NAMIBIA is ripe for transformation and digitalisation provides an inflection point, in which Namibia can transform the local economy and create many new opportunities.
Withstanding the view that if harnessed by both the private and public sectors, digitalisation can allow Namibia to position itself as a leading developing economy, it is also factual that much of the value that digitalisation can potentially generate for society will remain trapped unless efforts are stepped up to align private-sector investment incentives with the long-term public goods.
In the past week, the World Economic Forum Digital Transformation Initiative (DTI) made an analysis which estimates that more than half of the value that digitalisation offers is in the form of societal benefits. These include net job creation and reduced income inequality, improved health outcomes and fewer accidents, reduced carbon emissions and time and cost savings for consumers.
The WEF acknowledged that the majority of the benefits of digital will accrue to society, but only if collective action is taken to assess the potential, using consistent criteria to evaluate the outcomes of specific policy actions. A greater change in the mindset of business will also be necessary. The private sector will have to go beyond measuring performance by growth and profit, and begin to embed sustainable and trust-based business models at the heart of their strategies.
In the Indian state of Telangana, four digital initiative models tried by the authorities demonstrated that value generated in the next decade could be equal to 40 percent of India’s GDP. Of the benefits of digitalisation, 94 percent could accrue to society and the environment, as opposed to industry.
The societal value framework includes a staged approach to help companies identify the initiatives that allow them to deliver greatest value to society while achieving long-term commercial benefits. This comprises steps to identify the social trends of greatest relevance to companies, track the potential value at enterprise level and execute strategies to achieve them.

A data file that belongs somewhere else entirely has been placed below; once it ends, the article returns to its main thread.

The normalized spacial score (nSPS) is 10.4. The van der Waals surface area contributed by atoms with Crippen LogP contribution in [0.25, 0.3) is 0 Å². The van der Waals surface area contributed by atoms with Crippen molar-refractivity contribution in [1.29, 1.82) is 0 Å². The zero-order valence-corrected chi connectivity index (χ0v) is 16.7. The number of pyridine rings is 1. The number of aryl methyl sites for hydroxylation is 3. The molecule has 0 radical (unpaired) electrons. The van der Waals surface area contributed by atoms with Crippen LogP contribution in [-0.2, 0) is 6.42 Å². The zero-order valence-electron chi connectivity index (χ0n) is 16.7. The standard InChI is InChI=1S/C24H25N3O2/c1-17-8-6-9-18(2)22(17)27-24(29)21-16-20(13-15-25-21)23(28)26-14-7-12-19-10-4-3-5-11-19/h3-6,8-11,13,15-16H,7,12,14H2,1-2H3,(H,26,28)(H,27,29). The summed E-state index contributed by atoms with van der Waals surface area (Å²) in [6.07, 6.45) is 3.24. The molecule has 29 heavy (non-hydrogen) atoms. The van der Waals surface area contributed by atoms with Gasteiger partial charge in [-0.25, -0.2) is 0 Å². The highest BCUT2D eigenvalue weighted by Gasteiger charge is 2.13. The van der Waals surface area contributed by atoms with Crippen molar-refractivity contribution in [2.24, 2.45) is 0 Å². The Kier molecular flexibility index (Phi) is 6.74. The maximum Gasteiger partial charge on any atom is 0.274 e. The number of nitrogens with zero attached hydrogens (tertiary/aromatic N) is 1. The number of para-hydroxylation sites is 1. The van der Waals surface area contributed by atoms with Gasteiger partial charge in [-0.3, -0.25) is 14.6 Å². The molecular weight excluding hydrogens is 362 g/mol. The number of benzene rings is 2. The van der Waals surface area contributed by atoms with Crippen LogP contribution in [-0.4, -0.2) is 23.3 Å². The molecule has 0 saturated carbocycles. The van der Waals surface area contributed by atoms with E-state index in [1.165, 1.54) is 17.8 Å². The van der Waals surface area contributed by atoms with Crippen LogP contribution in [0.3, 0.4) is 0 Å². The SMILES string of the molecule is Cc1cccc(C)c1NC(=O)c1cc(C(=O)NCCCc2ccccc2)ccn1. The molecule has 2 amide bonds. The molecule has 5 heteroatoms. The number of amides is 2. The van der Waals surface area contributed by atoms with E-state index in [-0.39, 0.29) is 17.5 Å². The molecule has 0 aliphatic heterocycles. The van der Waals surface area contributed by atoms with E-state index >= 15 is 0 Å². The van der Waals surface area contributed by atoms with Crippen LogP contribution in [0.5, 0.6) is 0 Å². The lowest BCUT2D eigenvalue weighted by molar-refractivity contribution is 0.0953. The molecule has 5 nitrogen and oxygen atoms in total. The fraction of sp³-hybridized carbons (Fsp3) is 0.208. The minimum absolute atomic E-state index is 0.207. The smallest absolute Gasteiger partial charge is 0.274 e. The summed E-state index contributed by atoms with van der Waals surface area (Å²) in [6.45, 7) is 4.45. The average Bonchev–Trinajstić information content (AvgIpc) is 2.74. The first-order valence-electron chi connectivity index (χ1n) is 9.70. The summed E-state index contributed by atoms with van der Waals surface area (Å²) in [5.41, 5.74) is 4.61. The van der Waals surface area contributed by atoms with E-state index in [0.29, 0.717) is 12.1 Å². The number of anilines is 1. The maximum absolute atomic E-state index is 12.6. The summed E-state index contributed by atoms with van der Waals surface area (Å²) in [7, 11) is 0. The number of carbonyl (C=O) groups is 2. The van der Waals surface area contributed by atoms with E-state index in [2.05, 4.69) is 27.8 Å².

For Namibia, to unlock the digital revolution’s full value to society, governments, businesses need to shape strategies that measure the value of innovation and investment. More than just paying lip-service to shared value, this means leaders applying hard-nosed economic tools to fully understand the costs and benefits of digital transformation for business and society, while committing to enhance the role of people at work.
It is imperative that Government adopts a range of actions, including rapid reskilling and greater alignment of education with the new demands of fast-changing markets. Other action areas include public-sector investment, tax incentives, simplified regulation and measures to improve transparency in the use of data so as to encourage wider adoption of new technologies.
Conclusively it is worth noting that while new technologies have the potential to increase economic growth, reduce inequality and promote inclusivity, they could be jeopardised by the retreat of globalisation, the rise of political populism and social instability thus it is vital that Namibia has responsive and responsible leadership to proactively counter forces that would constrain innovation, trade and growth.
Confidente. Lifting the Lid. Copyright © 2015